Not my own, actually, but Victorian England's lunacy panic of 1858-9. Shockingly, it was discovered that a number of medical "professionals" were locking away people who were actually quite sane, but perhaps awkward or embarrassing to their families, thus warranting their convenient disposal into asylums. (It occurs to me that this practice arguably exists today only it's called rehab...). Anyway, when newspapers published stories about this, there was a public outcry and what came to be known as the lunacy panic -- which helped regulate psychiatry and the admission of psychiatric patients, and also spawned a number of delightful sensation novels. One of which I will be teaching on Friday:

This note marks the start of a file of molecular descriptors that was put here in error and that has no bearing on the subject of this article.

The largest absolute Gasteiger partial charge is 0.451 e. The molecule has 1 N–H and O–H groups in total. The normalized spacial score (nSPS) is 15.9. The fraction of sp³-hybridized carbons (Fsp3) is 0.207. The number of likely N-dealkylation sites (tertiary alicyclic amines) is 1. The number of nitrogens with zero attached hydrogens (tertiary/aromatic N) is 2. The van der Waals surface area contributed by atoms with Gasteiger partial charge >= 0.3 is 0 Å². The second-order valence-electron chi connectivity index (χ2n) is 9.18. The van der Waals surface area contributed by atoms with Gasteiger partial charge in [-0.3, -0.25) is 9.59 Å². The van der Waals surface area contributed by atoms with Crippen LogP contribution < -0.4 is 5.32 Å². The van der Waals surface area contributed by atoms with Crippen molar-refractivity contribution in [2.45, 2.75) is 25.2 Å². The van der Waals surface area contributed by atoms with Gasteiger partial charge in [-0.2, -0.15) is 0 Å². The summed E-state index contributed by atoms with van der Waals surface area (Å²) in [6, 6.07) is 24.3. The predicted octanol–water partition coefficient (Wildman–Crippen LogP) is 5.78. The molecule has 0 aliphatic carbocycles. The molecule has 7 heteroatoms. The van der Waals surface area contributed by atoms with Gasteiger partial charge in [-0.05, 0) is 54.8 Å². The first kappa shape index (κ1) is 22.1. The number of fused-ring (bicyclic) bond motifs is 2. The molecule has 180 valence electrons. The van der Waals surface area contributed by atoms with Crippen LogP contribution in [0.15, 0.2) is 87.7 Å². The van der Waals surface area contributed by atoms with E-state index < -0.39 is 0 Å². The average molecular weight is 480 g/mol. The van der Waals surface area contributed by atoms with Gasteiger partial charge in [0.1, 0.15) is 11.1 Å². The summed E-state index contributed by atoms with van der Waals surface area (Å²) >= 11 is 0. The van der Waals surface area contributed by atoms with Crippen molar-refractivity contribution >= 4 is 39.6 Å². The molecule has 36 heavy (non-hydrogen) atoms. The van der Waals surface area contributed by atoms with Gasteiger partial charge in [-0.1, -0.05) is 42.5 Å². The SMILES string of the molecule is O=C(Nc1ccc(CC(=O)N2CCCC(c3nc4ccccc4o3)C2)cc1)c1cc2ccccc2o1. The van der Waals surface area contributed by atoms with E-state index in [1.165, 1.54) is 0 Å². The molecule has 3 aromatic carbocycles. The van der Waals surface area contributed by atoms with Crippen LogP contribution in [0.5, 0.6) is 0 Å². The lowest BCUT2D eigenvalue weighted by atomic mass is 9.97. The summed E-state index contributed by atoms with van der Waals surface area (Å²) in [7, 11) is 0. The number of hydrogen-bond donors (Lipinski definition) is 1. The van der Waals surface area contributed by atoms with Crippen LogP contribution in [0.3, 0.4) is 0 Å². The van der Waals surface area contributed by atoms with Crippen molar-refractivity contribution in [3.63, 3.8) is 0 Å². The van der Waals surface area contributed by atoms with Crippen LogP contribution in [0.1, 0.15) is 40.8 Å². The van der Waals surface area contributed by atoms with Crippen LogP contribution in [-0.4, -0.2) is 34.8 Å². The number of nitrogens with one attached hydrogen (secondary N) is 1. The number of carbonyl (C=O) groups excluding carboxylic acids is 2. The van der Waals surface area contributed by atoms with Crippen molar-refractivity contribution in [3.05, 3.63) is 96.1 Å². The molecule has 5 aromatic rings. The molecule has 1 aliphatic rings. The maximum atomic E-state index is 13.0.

I love this novel -- the lunacy panic, the mistaken identities, the gender identity issues, Marian's mustache, Frederick Fairlie's art-loving invalid status, the obsese Count Fosco's sexy/creepy magnetism and his love for small dogs... There is plenty to talk about so I should have no trouble filling 50 minutes of class and, as I have not been teaching all semester, I'm looking forward to being back in the classroom. Even briefly. Hmm. Especially briefly! I get to talk about a novel for an hour with smart and enthusiastic students and I don't have to grade any essays. What a deal.
If you haven't read The Woman in White and you want a taste of Victorian sensation, this is a good place to start. I can also endorse wholeheartedly Mary Elizabeth Braddon's Lady Audley's Secret (and if you like THAT novel, you'll LOVE the dissertation chapter I've written on it!). Happy reading.